The Grand Bench of the Supreme Court will give rulings on December 16 for two legal cases claiming as unconstitutional over social practices that a married couple should have a single, identical family name (Article 750, Civil Code) and that a divorced woman should be forbidden to remarry for a certain period of time (Article 733, the same code). The cases relate, respectively, to Article 13 of the Constitution (dignity of an individual) and Article 24 (gender equality). People expect the Supreme Court to rule that the provisions violate the Constitution.
SUPREME COURT SHOULD JUDGE CIVIL CODE PROVISIONS AS UNCONSTITUTIONAL
If a man/woman wants to keep his/her own family name when they get married, he/she cannot do so. He/she gives up the claim, facing a social structure. It is this structure that causes problems. Some say that they can use his/her popular name, but the point does not lie there. The litigation represents violation of the right of identity in terms of the family name, or infringement of the human right. It does not point out what a family should be like. It is not a claim that families vary and therefore each one of a couple can maintain his/her family name.
A person lives with his/her full name. A full name is the indispensable right to live with his/her own personality, a basis of respect to an individual. The fact that he/she must change his/her family name at the time of marriage violates the personal right.
The state of Japan, however, has maintained that the Constitution does not guarantee the said right. It is not true that a certain right does not exist unless the constitution stipulates it. Until today the judiciary has assured the right for environment and the right of identity even though they are not provided in the constitution. Law courts, as a duty, have acknowledged a new type of rights before legislation on the ground that they are necessary to people. People watch the Supreme Court carefully as it may approve another new rights.
Enforced Social Customs
A focal point is dignity of an individual.
The old clan-family system was abolished and an individual is respected as an independent person. A practice that a married couple has a single, identical family name continues as a custom. It is a trace of the past when a clan family used to live altogether in cooperation. A habit that a husband and a wife should have a single family name or that parents and children should have a single family name remains as coercion.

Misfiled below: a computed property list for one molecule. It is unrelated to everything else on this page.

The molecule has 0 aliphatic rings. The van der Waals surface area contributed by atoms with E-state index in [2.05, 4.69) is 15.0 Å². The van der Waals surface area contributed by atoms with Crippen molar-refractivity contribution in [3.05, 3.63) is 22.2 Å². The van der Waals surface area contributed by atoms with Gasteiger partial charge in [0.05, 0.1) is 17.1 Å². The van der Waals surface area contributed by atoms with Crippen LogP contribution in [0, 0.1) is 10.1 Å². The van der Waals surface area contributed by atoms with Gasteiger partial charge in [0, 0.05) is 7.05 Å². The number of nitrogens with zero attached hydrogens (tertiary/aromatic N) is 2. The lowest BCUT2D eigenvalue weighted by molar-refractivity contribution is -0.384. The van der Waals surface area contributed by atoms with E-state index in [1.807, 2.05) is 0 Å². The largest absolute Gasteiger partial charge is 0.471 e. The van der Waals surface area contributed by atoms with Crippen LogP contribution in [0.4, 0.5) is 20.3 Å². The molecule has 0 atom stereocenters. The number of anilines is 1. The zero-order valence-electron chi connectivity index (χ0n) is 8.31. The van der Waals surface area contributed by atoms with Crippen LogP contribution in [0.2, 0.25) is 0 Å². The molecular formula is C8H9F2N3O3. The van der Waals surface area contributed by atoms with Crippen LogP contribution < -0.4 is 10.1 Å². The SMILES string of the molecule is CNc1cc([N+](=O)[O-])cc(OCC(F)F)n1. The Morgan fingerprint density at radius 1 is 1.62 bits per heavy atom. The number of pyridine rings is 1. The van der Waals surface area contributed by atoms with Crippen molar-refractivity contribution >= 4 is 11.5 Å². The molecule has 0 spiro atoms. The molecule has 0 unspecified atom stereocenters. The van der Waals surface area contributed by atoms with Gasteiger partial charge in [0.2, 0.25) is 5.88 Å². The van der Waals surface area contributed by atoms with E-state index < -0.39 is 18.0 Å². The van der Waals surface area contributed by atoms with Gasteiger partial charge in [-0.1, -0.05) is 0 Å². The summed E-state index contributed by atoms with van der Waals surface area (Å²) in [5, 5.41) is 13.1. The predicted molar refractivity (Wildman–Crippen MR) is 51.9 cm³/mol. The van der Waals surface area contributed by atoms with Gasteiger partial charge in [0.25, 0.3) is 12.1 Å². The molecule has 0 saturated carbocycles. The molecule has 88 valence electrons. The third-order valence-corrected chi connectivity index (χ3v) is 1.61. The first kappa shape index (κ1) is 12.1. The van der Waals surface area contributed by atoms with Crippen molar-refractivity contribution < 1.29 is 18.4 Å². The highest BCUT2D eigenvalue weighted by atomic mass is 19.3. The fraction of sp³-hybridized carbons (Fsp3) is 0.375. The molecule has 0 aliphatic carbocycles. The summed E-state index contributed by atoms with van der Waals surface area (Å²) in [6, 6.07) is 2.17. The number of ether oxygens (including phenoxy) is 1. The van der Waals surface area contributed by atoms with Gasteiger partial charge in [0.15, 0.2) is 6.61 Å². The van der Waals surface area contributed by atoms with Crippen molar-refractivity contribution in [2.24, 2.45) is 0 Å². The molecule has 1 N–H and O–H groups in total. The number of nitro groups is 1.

Gender equality is guaranteed by laws, but it is formal. Is a woman truly independent in the Japanese society today? 96.2% of married women prefer her husband’s family name. The rule, though it looks like neutral, causes indirect discrimination, gender discrimination.
The fact proves gender discrimination. That is why the Convention on the Elimination of All Forms of Discrimination against Women advises the Japanese government to amend laws, including an introduction of a system to allow a couple to select a family name. Japan ratified the convention in 1985. Consequently, the government must revise laws if practices violate the treaty, but it has failed to do so.
A new system was introduced in 1996 when guidelines were ready to revise the Civil Code. But the government has left it untouched. The fact shows negligence on the side of the government. Obviously this is violation of the personal right.
World Watches Carefully
Item 2 of Article 24 of the Constitution provides rules on marriage and family, saying that laws shall be enacted from the standpoint of individual dignity and the essential equality of the sexes. Therefore the state of Japan has obligation to verify and confirm at all times whether existing laws may be constitutional or not.
A point that the plaintiffs’ lawyers contended last month in the Grand Bench is ‘judicial relief’. Plaintiffs cannot wait for legislation. That is why they hope to have a juridical decision.
The litigation attracts attention of people not only in Japan but also in the rest of the world. The Supreme Court is expected to respond sincerely to the contemplation.
December 15, 2015